Artem Marchuk - Artist Interview Series - Electric Objects

Artem Marchuk

Dnipropetrovsk, Ukraine

Suprematism in Motion investigates an important question: how can we bring classical art into the digital art domain?”

— Alex, Electric Objects
Can you tell us about your process?

First I read a lot about an artwork I’m going to work on. I want to learn as much as I can about it and it’s creator. Some texts written by the creator himself are especially good. For example before making Black circle by Kazimir Malevich I read his books From cubism and futurism to suprematism and About new systems in art. That is mind boosting! And that not only broaden your perspective, but also may give some cues on how to further treat the artwork.

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Then I try to recreate an art piece from scratch as close to original as possible. I do not cut and slice the original, I recreate it using digital tools. I do it either in Photoshop or After Effects. I start from simple shapes then pile dozens and dozens of effects, procedures, generators and manual drawing layers.

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For some artworks I recreate scene in 3D. And even if final result doesn’t look like 3D scene, it gives just another perspective when you work on that.

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And then comes the most intensive and time-consuming part — animation. I try to avoid tweening and make manual key animation, this way I kind of try to bridge. I make quite a few layers of effects and motion details. A lot of render-tweak-render iterations. The main thing here is to find the right point to stop, otherwise iterations may be endless.

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Can we see a picture of your workspace and/or desktop?

There is none. My workspace is where my laptop is. I try to use every minute I have wherever I am. Though I dream of having workspace like that with EO1s and other digital art screens instead:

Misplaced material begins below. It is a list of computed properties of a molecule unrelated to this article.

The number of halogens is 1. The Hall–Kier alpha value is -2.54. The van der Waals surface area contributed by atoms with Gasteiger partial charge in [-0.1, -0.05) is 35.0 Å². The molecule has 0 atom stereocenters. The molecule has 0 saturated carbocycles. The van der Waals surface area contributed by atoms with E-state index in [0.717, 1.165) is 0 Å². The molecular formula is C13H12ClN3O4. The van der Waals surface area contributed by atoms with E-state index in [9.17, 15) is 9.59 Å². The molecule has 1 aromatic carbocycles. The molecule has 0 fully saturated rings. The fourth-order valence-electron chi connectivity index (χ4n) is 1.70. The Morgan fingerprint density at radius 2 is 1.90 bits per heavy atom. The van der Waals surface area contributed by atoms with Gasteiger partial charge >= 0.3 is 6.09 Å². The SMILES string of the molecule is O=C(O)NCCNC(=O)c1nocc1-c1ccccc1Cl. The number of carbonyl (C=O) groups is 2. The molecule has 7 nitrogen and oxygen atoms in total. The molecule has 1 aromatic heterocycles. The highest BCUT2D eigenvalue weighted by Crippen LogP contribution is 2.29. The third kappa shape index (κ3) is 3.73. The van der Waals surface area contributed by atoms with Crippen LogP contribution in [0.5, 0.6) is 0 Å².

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Where are you typing this from?
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What do you watch/listen to while working?

A lot of Bowie’s Blackstar in past two weeks. I believe with that he reapproved himself as a Truestar. And Blackstar track is a kind of self-performed requiem. A lot of ambient — Ishq, Loscil are especially good (if you listen to Goat Mountain by Loscil while looking to Black Circle by Malevich — you’ll see everything in this artwork). Some classics like Erik Satie, Verdi, Strauss. And sometimes psychedelics like Mood Duo, Wooden Shjips, Psychic Ills.

What have you been working on lately?

Moving colors — I’m exploring how to bridge various oil and watercolor paintings techniques to animated artworks. How oil colors can be animated? What does it mean for oil painting to be at 25fps? Soon I’ll release a short series on that exploration and will share the results.

El Lisitski artworks — I started to make animated concepts based on works of famous Russian avant-garde artist, designer and architect El Lisitski. His work was very influential, and helped Malevich in developing suprematism, so it is a logical step for me to explore El Lisitski works in my research of how to bring classic art to digital art screens.